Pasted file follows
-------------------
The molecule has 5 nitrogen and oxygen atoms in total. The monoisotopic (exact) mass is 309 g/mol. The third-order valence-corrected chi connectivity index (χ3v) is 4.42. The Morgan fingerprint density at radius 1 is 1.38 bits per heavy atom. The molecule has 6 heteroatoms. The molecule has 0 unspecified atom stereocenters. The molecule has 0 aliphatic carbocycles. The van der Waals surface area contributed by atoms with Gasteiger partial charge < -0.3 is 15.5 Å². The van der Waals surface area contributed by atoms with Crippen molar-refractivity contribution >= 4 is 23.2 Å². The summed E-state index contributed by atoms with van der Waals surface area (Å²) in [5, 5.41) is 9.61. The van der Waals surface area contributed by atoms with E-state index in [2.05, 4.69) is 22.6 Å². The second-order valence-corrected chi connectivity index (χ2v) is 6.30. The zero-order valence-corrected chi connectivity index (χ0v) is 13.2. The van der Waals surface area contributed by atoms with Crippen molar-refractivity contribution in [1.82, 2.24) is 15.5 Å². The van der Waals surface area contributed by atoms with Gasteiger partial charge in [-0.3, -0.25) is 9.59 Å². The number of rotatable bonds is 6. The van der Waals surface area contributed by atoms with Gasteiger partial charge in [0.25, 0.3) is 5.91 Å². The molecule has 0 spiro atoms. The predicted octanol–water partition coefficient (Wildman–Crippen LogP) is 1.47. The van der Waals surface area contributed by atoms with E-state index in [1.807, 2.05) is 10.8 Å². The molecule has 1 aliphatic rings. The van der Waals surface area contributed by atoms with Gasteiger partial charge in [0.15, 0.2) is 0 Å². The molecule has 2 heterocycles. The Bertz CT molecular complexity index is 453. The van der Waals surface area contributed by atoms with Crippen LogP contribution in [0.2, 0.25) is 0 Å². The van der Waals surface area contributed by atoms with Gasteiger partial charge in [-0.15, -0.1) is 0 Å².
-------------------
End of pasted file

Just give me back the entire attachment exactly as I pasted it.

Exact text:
The molecule has 5 nitrogen and oxygen atoms in total. The monoisotopic (exact) mass is 309 g/mol. The third-order valence-corrected chi connectivity index (χ3v) is 4.42. The Morgan fingerprint density at radius 1 is 1.38 bits per heavy atom. The molecule has 6 heteroatoms. The molecule has 0 unspecified atom stereocenters. The molecule has 0 aliphatic carbocycles. The van der Waals surface area contributed by atoms with Gasteiger partial charge < -0.3 is 15.5 Å². The van der Waals surface area contributed by atoms with Crippen molar-refractivity contribution >= 4 is 23.2 Å². The summed E-state index contributed by atoms with van der Waals surface area (Å²) in [5, 5.41) is 9.61. The van der Waals surface area contributed by atoms with E-state index in [2.05, 4.69) is 22.6 Å². The second-order valence-corrected chi connectivity index (χ2v) is 6.30. The zero-order valence-corrected chi connectivity index (χ0v) is 13.2. The van der Waals surface area contributed by atoms with Crippen molar-refractivity contribution in [1.82, 2.24) is 15.5 Å². The van der Waals surface area contributed by atoms with Gasteiger partial charge in [-0.3, -0.25) is 9.59 Å². The number of rotatable bonds is 6. The van der Waals surface area contributed by atoms with Gasteiger partial charge in [0.25, 0.3) is 5.91 Å². The molecule has 0 spiro atoms. The predicted octanol–water partition coefficient (Wildman–Crippen LogP) is 1.47. The van der Waals surface area contributed by atoms with E-state index in [1.807, 2.05) is 10.8 Å². The molecule has 1 aliphatic rings. The van der Waals surface area contributed by atoms with Gasteiger partial charge in [0.15, 0.2) is 0 Å². The molecule has 2 heterocycles. The Bertz CT molecular complexity index is 453. The van der Waals surface area contributed by atoms with Crippen LogP contribution in [0.2, 0.25) is 0 Å². The van der Waals surface area contributed by atoms with Gasteiger partial charge in [-0.15, -0.1) is 0 Å².